by Ruth Aine - 01 February 2015
As I write this the United States is going through one of the worst snow storms ever in recent history. I was in Bremen on the weekend and we woke up to snow for the first time in a long time in this city. Heading towards the airport hours later, signage had already been put up indicating to people where to pass and which roads to avoid. Workers which I believe were from the City Council were busy pouring ‘salt’ onto the snow to melt it and allow for easy movement of cars and pedestrians. What was and is visible is that the authorities were prepared - even after not having as much snow in over five or so years. This is the case with economies that are reliable.
The World Economic Forum at Davos has also just come to an end – and there were very few African presidents in attendance. Even if I am not presenting, I would like to attend if I were in office, just to be able to hear, learn and listen from leading people around the world.
What am I trying to say? Green economies in Africa will continue to be a myth if we do not take charge of our affairs as Africans.
Malawi has for the last couple of weeks been submerged by floods. According to Jimmy, a friend I talked to, some areas had been without power for more than two days. And there was no deliberate effort by the government to keep the citizens indoors or get them shelter, even while there could have been mechanisms put into place to predict such occurrences.
We have many hindrances. They include:
While I am a great advocate of African tradition, sometimes it is not our best ally. In Malawi, before the rain that caused the floods, there was a rumor of an earthquake occurring. So Jimmy’s grandmother called him at about 2:00 am telling him that he needs to go and sleep outside of his house because an earthquake was about to happen. So he gladly said yes, but obviously went back to bed. Imagine though, the very many that believed that there would be an earthquake and slept outside, because someone predicted an earthquake. Obviously that was not communicated by government but by someone traditional. You know, in Africa everything has got a meaning – from two birds flying together to the rain falling on a Saturday evening - a lot of premonitions we hold back here.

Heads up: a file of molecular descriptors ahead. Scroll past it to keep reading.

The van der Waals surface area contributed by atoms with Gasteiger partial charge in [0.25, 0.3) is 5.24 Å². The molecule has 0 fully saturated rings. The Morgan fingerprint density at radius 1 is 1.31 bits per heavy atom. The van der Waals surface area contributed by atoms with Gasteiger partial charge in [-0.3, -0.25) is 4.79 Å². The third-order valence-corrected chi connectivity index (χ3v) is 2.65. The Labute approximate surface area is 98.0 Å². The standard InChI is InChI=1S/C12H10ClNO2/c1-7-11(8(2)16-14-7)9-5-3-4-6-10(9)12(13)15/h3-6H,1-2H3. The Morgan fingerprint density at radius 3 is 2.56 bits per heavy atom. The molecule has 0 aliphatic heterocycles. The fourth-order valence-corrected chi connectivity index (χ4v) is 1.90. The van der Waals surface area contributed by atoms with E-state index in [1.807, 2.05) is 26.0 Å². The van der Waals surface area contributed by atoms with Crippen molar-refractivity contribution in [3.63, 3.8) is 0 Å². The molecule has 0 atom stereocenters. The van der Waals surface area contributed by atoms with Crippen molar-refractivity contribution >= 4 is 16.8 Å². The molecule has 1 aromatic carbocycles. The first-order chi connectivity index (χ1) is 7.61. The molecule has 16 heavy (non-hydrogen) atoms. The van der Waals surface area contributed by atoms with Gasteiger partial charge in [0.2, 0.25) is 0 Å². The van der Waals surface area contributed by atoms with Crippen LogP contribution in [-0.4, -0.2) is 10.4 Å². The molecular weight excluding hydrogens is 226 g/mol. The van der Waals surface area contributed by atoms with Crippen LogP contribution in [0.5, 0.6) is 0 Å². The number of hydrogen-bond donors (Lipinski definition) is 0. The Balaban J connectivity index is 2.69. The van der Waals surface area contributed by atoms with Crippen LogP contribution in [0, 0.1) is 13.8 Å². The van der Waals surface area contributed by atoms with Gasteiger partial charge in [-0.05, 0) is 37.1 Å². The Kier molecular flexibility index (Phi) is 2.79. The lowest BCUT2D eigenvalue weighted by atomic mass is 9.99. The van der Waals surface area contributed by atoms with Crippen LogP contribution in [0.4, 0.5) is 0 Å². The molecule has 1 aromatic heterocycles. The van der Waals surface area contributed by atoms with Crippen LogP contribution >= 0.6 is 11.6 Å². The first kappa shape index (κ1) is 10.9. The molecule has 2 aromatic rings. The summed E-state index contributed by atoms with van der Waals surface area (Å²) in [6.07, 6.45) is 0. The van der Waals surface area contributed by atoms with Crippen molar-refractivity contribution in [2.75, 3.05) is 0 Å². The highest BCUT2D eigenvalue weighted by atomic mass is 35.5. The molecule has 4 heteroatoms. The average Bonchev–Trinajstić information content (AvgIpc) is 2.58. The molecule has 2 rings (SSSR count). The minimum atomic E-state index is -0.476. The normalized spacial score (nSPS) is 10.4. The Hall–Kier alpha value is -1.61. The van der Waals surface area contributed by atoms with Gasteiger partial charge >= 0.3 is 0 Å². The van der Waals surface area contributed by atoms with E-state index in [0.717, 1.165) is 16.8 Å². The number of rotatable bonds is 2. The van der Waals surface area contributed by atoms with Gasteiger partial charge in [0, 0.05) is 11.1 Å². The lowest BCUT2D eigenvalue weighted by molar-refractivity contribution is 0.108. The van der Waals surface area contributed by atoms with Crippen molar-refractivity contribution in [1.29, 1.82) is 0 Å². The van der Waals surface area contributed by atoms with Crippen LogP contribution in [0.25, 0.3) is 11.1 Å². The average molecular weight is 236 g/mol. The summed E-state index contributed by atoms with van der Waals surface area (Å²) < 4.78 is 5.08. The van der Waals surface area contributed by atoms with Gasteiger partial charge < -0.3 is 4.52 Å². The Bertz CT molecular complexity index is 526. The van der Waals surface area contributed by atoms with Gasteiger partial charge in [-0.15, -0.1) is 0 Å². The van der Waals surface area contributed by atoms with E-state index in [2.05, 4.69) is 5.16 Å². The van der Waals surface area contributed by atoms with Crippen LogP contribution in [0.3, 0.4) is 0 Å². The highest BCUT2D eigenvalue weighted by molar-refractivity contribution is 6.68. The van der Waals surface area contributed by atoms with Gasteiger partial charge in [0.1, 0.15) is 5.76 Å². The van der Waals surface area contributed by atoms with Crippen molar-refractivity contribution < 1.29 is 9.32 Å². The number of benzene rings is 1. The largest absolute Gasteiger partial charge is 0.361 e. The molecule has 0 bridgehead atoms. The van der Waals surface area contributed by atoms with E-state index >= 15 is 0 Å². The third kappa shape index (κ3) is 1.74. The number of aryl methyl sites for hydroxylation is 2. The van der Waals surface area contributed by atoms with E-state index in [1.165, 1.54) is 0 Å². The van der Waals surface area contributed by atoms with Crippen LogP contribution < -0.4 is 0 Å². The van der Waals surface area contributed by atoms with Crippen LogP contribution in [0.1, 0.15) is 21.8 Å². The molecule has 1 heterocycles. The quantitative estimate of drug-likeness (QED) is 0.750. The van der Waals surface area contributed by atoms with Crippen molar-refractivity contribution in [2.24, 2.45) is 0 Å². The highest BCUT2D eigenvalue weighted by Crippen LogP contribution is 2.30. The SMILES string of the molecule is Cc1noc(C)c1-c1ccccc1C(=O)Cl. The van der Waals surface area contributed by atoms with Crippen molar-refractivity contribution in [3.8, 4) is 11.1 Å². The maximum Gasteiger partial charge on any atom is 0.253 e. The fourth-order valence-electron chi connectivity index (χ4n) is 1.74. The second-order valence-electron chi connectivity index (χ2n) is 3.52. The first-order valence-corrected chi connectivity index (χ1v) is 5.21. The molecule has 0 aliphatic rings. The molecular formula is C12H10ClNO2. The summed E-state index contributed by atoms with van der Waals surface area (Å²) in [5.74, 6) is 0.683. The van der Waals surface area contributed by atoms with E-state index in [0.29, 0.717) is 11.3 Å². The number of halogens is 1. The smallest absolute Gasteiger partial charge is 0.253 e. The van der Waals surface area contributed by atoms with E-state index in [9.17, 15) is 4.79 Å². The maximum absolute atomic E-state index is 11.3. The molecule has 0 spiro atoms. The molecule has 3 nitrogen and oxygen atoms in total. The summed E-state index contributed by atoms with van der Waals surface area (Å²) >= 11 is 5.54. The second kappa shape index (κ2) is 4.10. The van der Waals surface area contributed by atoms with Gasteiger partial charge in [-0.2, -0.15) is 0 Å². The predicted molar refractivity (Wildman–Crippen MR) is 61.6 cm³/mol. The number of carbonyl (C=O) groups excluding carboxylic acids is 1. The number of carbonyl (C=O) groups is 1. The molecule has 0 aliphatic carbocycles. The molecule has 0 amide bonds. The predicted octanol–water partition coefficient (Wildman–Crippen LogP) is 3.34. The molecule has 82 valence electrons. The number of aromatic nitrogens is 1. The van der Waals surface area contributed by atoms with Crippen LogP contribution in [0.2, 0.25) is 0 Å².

Our leaders are more concerned about winning the next election than they are about planning for the next generation. No one ever thinks past 40 years. If they did, we would not have problems implementing and working towards the Agenda 2063 for the African Union and the Vision 2030 to Vision 2040 for some of our countries. Moreover, we have grown so accustomed to aid that we do not want to actually lift our people out of poverty, because then we will have no reason for aid. So, we will not have decisions made about the things that actually do matter to us.
With our huge affinity for tradition and our leaders, how are we able to start thinking about looking out for the environment and how natural resources will affect the continent that we now live in?
We have a lot of now discovered, untapped natural resources – oil, gas and other minerals. This will obviously bring a lot of financial resources to our government and not necessarily the people. In addition, those resources will have a huge impact on the environment – and this seems to be underestimated by our planners and leaders.
Green economies offer considerable opportunities for mobilizing resources towards a low emission, climate-resilient development pathway in Africa. However, the entire reasoning of the green economy requires deep conceptual deliberations, for there are many glaring contradictions in the green growth paths chosen by many countries in Africa. Unfortunately, this is not what we are seeing at the moment and I think that this is because we probably do not view the green path as a priority – we are still trying to feed people to avoid them dying from famine and drought.
A 2014 analysis of data by the World Bank covering 136 countries, shows that poor countries (and mostly from Africa) are losing natural resources very fast, and without gaining much by way of human resource capital or gross wealth.
Therefore, the green economy in the context of developing countries should also at the very least, imply that millennium development goals (MDGs) in critical areas such as health, water, sanitation, agriculture and energy access, among others, should be met, but also that we are seeing our countries, governments and leaders being held accountable for what is going on in our continent.